One of the smaller wolf spiders (5 to 7 mm). The cephalothorax (head and thorax) of the female is dark brown has a lighter brown median strip. In the male the cephalothorax is almost black with a paler grey median strip. A difficult species to identify in the field as there are other similar species.
Confirmation of this species requires examination of the genitals of mature specimens.
Confirmation of this species: "Requires examination at high magnification in good lighting, typically examination of the genitalia." Bee, L., Oxford, G., & Smith, H. (2020). Britain's Spiders: A Field Guide. Second Edition. Princeton University Press.
Along woodland edges and sunny places within woods.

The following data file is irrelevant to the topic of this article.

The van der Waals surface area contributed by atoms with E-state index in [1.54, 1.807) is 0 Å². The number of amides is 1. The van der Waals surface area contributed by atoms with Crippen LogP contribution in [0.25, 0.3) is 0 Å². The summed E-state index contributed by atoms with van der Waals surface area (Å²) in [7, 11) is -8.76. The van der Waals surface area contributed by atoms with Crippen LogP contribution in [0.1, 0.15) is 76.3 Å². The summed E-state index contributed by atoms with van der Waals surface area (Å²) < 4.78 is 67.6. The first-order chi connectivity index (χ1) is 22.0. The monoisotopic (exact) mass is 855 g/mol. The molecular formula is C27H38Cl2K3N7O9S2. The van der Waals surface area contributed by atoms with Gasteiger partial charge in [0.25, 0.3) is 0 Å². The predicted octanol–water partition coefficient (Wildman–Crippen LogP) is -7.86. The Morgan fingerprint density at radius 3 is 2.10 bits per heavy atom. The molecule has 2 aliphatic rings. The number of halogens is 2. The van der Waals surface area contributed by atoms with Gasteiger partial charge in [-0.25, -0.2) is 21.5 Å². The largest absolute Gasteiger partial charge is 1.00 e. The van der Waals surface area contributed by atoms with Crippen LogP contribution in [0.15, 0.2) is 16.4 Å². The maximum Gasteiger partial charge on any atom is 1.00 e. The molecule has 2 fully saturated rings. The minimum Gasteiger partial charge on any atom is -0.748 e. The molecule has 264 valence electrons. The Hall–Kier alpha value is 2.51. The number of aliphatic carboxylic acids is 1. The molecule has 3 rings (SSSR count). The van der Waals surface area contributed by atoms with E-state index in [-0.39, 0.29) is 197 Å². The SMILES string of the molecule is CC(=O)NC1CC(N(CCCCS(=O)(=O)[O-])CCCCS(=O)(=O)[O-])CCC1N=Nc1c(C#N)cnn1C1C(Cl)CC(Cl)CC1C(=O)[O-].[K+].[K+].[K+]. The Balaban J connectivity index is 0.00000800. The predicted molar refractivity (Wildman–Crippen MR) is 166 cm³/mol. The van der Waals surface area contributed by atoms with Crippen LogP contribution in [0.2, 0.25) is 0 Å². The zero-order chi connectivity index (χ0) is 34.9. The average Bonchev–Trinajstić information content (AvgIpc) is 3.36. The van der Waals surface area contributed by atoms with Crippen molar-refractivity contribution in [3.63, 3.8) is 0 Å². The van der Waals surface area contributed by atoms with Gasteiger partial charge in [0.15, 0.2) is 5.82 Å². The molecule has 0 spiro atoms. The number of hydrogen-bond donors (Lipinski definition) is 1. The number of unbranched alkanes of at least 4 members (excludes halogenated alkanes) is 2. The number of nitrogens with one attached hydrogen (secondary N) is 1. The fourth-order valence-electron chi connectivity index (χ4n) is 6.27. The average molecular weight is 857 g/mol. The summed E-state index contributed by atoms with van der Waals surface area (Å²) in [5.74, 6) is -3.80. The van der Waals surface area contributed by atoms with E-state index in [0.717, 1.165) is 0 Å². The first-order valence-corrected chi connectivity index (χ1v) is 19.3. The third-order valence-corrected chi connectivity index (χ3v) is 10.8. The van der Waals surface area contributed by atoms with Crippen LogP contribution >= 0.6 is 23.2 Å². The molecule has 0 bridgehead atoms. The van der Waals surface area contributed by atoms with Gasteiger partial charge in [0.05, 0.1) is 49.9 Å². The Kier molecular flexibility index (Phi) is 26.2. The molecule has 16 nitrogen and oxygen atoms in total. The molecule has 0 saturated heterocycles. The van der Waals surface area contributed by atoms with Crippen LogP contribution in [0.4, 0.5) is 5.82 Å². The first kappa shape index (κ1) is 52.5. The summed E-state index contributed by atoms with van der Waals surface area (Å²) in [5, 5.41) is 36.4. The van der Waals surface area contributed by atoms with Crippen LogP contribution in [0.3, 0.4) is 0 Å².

Spring and early summer.
The females make and carry several egg sacs and are fond of basking in the sun to help speed up the development of the spiderlings.
A common and widespread spider in Britain.
Common in Leicestershire and Rutland.
Leicestershire & Rutland Map
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Yellow squares = NBN records (all known data)
Coloured circles = NatureSpot records: 2020+ | 2015-2019 | pre-2015